Not enough hours in the day this week. A good week though. Sunshine, flowers (I've decided the top ledge is the best way to show off shy faced hellebores), plenty of playdoughing, playing with the ribbons (while I made birthday presents - including bacon jam. Woah.), and some surprise flowers from R.
Saturday, 8 March 2014
Tuesday, 4 March 2014
What a difference a few weeks, and a bit of sun makes. (Just don't look at our lawn - it's currently swamp-like after being trampled over by workmen for the past week).
Garlic shoots - most seem to have survived and haven't been snaffled by the birds or mice / a blue tit hiding in the silver birch. We're getting many more birds visiting the garden which is good / turns out even overgrown salad leaves look lovely in the sunshine / sweet peas potted up / lime green hellebores / dogwood heading skywards
Joining in with Annie's How Does Your Garden Grow?
Monday, 3 March 2014
There are indeed cats in this book. Some very well named cats. Moonpie, Tiny and Andre in fact. They are all now firm favourites in our house.
There are Cats in this Book is a wonderfully interactive tale with plenty of flaps, cleverly layered and shaped pages, and direct instructions from the feline friends to keep toddlers busy. Some of our favourites include the page of boxes, where the cats request that you open the lids (and then thank you as you do - polite cats, these), and the page when the cats get wet - they need to be blown on to be dry and fluffy again (hence the final photo!).
After a quick google, I've discovered a video of the author Viviane Schwarz reading There are Cats in this Book, and discovered that she has also written a book called There are NO Cats in this Book! (and for folk that can knit, here's the knitting pattern for Moonpie, Tiny and Andre!)
Joining in with Tigerlilly Quinn's We Like to Read link up.
Sunday, 2 March 2014
This week has felt like it's been stressful and grey. On looking back at the photos I've snapped over the week, I see it's been the opposite.
Scaffolding - a necessary evil to repair the leaky roof. All done now / sunshine flowers from a friend / threading beads. She loves it (and I love that she loves it) / new-to-her sparkly jelly shoes from the NCT nearly new sale. She wore them all afternoon / getting photos printed / trying out colour combinations / raspberry biscuits - not the neatest / seeking out the sun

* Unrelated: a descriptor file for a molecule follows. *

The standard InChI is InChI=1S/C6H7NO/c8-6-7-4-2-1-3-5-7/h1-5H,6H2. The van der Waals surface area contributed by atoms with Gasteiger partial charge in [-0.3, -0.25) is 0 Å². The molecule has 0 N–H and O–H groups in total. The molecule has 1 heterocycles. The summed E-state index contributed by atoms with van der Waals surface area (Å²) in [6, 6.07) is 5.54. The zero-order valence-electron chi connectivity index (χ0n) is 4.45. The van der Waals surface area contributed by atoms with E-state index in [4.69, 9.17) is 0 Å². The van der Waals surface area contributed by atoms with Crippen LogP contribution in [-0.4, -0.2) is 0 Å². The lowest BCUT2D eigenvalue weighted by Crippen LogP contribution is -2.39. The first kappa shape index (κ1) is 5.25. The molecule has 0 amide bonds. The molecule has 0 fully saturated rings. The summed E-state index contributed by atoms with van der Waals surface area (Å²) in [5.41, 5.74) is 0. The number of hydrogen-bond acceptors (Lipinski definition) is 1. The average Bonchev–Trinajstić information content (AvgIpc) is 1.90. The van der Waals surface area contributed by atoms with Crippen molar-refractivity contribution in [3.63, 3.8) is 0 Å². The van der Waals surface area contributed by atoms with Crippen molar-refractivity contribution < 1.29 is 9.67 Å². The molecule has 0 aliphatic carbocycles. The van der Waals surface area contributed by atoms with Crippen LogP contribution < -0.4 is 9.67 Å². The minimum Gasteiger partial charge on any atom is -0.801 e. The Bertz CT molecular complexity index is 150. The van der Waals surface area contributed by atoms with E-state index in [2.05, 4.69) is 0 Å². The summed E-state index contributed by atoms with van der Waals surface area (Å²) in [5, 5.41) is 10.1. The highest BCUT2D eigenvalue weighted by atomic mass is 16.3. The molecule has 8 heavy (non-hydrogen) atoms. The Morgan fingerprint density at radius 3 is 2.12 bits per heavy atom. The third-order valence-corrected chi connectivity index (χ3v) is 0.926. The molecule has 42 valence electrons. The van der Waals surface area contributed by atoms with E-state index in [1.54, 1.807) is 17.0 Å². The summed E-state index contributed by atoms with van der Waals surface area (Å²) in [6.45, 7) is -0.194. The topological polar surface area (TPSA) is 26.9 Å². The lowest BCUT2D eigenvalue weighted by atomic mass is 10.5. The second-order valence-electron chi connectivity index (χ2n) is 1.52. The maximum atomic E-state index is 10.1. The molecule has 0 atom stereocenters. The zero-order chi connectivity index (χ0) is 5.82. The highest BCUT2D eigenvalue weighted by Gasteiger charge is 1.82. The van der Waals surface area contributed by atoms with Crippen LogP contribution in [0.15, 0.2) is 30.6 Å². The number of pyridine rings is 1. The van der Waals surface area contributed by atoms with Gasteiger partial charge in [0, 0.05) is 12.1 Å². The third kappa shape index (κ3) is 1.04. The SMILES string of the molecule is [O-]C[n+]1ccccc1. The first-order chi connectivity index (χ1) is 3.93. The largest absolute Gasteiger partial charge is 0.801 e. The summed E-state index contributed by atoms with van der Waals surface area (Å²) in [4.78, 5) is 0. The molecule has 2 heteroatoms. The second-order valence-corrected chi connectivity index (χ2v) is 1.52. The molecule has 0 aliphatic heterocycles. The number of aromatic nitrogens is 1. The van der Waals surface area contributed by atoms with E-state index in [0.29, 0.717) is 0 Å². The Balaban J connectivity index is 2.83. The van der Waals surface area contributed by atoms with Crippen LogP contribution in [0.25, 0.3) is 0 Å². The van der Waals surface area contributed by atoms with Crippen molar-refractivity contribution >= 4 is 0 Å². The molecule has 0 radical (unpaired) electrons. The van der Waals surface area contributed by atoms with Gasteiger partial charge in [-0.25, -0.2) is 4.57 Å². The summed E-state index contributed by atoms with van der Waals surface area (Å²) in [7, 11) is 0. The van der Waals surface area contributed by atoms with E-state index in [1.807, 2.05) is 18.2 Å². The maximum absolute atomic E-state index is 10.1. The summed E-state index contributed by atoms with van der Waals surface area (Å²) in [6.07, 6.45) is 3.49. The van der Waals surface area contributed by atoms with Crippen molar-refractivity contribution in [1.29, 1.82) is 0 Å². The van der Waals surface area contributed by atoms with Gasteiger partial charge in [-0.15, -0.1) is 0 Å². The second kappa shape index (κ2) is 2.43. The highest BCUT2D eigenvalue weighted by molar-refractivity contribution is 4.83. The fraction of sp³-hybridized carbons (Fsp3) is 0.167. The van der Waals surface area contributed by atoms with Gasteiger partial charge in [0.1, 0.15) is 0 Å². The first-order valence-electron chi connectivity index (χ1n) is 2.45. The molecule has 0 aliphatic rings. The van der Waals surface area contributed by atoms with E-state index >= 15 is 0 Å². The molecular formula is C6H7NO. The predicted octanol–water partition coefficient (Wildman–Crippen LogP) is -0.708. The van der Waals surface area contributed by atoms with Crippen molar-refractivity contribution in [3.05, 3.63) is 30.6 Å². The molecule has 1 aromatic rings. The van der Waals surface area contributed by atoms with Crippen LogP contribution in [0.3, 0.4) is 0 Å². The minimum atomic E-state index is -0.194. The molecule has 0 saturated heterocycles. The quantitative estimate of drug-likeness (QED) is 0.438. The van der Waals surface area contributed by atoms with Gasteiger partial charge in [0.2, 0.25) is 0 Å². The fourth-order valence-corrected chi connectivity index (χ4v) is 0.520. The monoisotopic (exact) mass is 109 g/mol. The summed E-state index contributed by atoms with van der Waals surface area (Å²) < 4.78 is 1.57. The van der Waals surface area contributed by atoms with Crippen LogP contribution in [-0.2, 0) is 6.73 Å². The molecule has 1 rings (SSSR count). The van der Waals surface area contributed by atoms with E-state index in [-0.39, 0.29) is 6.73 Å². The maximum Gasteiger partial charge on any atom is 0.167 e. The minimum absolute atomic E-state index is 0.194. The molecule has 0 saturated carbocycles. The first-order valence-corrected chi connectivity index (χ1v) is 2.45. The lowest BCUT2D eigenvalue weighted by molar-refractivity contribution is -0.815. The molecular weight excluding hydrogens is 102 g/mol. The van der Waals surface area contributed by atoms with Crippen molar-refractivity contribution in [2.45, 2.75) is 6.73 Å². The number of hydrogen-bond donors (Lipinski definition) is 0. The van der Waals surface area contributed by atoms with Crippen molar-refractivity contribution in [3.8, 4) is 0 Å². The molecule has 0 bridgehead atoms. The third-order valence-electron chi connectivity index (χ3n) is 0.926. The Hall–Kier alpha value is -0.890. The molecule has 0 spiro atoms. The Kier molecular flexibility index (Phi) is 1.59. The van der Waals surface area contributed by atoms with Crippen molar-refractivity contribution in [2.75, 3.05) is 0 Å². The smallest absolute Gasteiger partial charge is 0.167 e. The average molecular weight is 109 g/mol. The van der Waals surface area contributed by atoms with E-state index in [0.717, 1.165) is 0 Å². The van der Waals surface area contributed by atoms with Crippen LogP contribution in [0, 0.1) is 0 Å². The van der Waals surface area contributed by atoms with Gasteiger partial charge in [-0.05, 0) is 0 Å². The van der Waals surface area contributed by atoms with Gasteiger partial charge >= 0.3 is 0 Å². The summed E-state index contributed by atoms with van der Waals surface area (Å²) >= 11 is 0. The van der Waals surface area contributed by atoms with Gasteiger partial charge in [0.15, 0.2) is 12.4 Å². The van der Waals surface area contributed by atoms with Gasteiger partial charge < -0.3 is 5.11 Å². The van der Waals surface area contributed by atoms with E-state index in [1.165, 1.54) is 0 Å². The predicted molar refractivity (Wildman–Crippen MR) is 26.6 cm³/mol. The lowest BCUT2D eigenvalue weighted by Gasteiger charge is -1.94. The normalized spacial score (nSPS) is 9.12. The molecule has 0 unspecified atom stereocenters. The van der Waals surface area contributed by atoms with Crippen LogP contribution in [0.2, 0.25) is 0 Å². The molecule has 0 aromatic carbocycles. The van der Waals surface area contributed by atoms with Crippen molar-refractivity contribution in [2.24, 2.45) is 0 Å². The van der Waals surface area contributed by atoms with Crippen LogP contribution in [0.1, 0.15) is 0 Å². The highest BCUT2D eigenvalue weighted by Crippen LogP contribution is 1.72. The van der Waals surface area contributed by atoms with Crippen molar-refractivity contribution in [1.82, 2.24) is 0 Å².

Currently playing: Cavalier by James Vincent McMorrow.
This girl is an avid hair twiddler. Doesn't matter whose, although mine generally seems to be the preference. I can't sit down on the floor at home without her arriving on my lap with a proclamation of 'dair!', and having a bunch of my hair fiddled with as she sucks her thumb. Her own hair is just starting to be long enough to play with, so my role as 'the one with the twiddly hair' may be coming to an end soon...
Joining in over at Practising Simplicity.
Friday, 28 February 2014
Cor, snuck this post into February by the skin of my teeth!
February's book was Instructions for a Heatwave by Maggie O'Farrell. It was pretty much a dead cert that I was going to enjoy it - I have yet to read a book of hers that I haven't loved. The Vanishing Act of Esme Lennox and The Hand That First Held Mine are both up there in my list of favourite ever books.
The first page of Instructions for a Heatwave documents the 1976 drought act and the only permitted uses of water. There was a somewhat pleasing irony that I was starting to read it on a day when our city centre had been flooded, the bridge across the river had been closed due to the volume of water, and the local swan population were been revelling in their expanded waterways. No drought here.
Maggie O'Farrell has that magical knack of translating human relationships to the printed page. I think it's that aspect of her writing that I love the most. The way she captures sibling rivalry, marital harmony (or lack of) and perceptions of love.
Maggie O'Farrell often writes about family secrets, untold stories and dark pasts. Instructions for a Heatwave is no different. The story starts when Robert Riordan tell his wife he's just popping out to buy a newspaper. He doesn't come back. What follows is the rediscovery of the strength of family ties, the remembering of a shared history and a secret that has been kept for decades.
Because this book was so unputdownable, I sped through it, reading chunks at a time when I got a chance for a solo weekend breakfast. And finished it so quickly, I managed to start another book in February - Girl Reading by Katie Ward, picked up for pennies from the local charity shop. I'll write more on that next month...